According to numerous news sources, including this TechDirt post, the President today will announce a forceful White House effort to not only directly address litigation abuses by some patent holders, but also several underlying weaknesses in the patent system that can be easily exploited.
One executive branch-level action on patent assertion entities/patent monetizers/patent trolls that has been underway since last December is a joint Federal Trade Commission/Department of Justice inquiry. The inquiry began with a public workshop and has progressed into 2013 with a public comment period.
Last Thursday, Washington Legal Foundation held a Media Briefing program focused on this inquiry and the issues surrounding it entitled “Patent Assertion Entities” And Antitrust: The FTC/DOJ Inquiry And Underlying Legal Policy Issues”. Lisa Kimmel, FTC Chairwoman Edith Ramirez’s chief legal adviser on intellectual property issues, reported on the inquiry’s focus, its motivation, and next steps. Lonnie Rosenwald, Chief Counsel for Invention Science & Development with patent monetizer Intellectual Ventures (IV), explained IV’s business model, the benefits it confers on inventors and the patent system, and why government inquiries should focus more on the perceived rise in patent infringement than on competition policy concerns with monetization. Avancept LLP patent consultant and attorney Thomas Ewing questioned Ms. Rosenwald’s benign description of IV’s beneficial role in the patent marketplace and encouraged the federal agencies to take a probing look at IV and other monetizers.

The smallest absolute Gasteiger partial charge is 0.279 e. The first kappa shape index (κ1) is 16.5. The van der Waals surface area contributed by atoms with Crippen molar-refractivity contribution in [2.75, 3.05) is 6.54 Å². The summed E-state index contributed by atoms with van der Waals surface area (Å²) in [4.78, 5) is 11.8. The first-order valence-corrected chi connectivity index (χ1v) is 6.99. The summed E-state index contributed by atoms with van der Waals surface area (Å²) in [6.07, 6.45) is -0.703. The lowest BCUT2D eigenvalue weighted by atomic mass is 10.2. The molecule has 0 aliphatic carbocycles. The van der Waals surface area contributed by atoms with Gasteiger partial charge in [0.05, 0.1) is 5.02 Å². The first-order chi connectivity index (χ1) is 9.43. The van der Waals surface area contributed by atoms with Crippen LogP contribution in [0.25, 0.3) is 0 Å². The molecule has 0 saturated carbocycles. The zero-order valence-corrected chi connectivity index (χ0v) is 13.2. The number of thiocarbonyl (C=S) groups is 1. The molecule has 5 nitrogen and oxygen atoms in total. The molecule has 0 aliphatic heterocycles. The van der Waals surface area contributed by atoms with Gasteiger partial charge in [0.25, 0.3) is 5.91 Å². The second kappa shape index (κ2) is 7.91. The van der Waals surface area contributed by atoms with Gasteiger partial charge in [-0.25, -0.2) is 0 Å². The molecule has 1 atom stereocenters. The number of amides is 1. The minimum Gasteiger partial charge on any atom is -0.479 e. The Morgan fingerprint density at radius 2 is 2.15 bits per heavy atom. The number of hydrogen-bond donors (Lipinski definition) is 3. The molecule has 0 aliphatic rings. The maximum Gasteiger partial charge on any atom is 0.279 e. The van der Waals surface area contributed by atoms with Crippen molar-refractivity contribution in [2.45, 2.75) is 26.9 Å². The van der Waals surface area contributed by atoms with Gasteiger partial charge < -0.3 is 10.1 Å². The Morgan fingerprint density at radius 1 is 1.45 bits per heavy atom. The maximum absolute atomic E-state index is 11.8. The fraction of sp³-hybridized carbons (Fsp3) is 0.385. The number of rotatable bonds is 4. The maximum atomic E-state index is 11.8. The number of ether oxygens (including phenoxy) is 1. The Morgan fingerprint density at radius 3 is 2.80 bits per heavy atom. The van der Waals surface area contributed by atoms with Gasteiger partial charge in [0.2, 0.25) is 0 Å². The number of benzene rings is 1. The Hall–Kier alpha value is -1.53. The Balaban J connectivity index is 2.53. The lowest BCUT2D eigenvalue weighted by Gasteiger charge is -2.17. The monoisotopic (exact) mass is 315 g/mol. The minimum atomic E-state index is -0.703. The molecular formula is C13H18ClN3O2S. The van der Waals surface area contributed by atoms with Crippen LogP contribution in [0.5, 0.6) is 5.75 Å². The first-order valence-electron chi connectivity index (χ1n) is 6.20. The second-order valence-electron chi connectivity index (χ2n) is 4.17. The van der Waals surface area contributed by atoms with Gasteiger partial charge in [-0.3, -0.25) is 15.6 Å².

The program is also available on WLF’s YouTube channel.
Two days after WLF’s Media Briefing program, National Public Radio’s “This American Life” program ran a fascinating feature, “When Patents Attack, Part II,” which in part investigated Intellectual Venture’s assertion that its purchase of an online business-related patent conveyed significant benefits on the inventor.